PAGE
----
Even though the COVID-19 pandemic is now into its fourth year, plaintiffs’ lawyers continue to file pandemic-related securities class action lawsuits, increasingly in conjunction with allegations involving other macroeconomic factors, such as rising interest rates, economic inflation, supply chain disruption, and labor supply shortages. In the latest example of litigation of this type, last week plaintiffs’ lawyers filed a securities class action lawsuit against tool maker Stanley Black & Decker, alleging that the company misled investors that the pandemic-fueled surge in demand for the company’s product would continue even as conditions changed. A copy of the March 24, 2023, complaint against the company can be found here.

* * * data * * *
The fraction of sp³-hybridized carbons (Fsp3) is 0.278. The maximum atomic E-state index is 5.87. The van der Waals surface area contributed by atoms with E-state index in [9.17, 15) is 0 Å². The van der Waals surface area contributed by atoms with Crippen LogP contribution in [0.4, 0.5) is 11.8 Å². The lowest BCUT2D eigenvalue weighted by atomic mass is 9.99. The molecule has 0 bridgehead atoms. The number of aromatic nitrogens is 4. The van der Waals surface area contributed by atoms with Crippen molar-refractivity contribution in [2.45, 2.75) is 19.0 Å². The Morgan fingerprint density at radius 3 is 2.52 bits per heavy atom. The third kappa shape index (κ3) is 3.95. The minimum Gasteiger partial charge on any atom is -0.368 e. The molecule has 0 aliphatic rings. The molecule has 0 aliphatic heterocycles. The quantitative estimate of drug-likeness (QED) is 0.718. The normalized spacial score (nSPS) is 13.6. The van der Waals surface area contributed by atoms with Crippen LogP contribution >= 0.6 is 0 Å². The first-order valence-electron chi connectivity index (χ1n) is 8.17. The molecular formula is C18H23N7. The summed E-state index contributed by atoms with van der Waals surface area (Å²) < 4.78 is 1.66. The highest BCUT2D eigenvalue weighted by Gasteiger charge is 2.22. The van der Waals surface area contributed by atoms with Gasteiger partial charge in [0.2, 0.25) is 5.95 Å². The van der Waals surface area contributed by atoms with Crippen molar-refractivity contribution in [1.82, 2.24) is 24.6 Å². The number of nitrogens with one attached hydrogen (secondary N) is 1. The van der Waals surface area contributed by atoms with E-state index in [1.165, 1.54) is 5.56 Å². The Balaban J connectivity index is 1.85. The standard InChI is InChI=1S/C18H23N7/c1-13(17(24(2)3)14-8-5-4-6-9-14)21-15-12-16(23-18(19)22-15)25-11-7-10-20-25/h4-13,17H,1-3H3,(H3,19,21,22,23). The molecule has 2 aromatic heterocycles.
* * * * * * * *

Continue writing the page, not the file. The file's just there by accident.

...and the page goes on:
Stanley manufactures tools intended for consumer use. Throughout 2021 and into 2022, the pandemic environment resulting from stay-at-home orders and remote work caused consumers to spend more time at home, spurring increased interest in home remodeling, creating high demand for Stanley’s products.

The subsequently filed securities class action lawsuit alleges that the company “misrepresented to investors and the public that despite rising inflation and interest rates, and Stanley’s multiple rounds of product price increases, that pandemic-fueled, heightened consumer demand for tools and outdoor products would be sustainable through 2022 due to continuing construction and DIY products.” The complaint also alleges that the defendants “misrepresented to investors throughout the Class Period that they were closely monitoring the effects of inflation and price increases on consumer demand, and that defendants would react accordingly if the demand environment changed.”